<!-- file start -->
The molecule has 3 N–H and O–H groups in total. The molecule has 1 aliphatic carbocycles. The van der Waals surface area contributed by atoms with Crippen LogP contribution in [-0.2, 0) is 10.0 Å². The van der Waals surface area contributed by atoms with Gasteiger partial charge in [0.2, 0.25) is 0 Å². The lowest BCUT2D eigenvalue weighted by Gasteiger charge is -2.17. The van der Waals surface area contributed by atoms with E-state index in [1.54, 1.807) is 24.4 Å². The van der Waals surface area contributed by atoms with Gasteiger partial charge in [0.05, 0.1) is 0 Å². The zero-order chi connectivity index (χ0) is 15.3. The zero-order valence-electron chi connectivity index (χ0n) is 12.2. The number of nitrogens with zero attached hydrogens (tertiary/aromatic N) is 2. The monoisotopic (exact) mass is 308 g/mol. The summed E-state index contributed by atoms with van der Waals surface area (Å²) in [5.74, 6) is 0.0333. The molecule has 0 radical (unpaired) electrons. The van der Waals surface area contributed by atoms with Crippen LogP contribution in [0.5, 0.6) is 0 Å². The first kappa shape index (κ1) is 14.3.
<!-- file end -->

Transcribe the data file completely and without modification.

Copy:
The molecule has 3 N–H and O–H groups in total. The molecule has 1 aliphatic carbocycles. The van der Waals surface area contributed by atoms with Crippen LogP contribution in [-0.2, 0) is 10.0 Å². The van der Waals surface area contributed by atoms with Gasteiger partial charge in [0.2, 0.25) is 0 Å². The lowest BCUT2D eigenvalue weighted by Gasteiger charge is -2.17. The van der Waals surface area contributed by atoms with E-state index in [1.54, 1.807) is 24.4 Å². The van der Waals surface area contributed by atoms with Gasteiger partial charge in [0.05, 0.1) is 0 Å². The zero-order chi connectivity index (χ0) is 15.3. The zero-order valence-electron chi connectivity index (χ0n) is 12.2. The number of nitrogens with zero attached hydrogens (tertiary/aromatic N) is 2. The monoisotopic (exact) mass is 308 g/mol. The summed E-state index contributed by atoms with van der Waals surface area (Å²) in [5.74, 6) is 0.0333. The molecule has 0 radical (unpaired) electrons. The van der Waals surface area contributed by atoms with Crippen LogP contribution in [0.5, 0.6) is 0 Å². The first kappa shape index (κ1) is 14.3.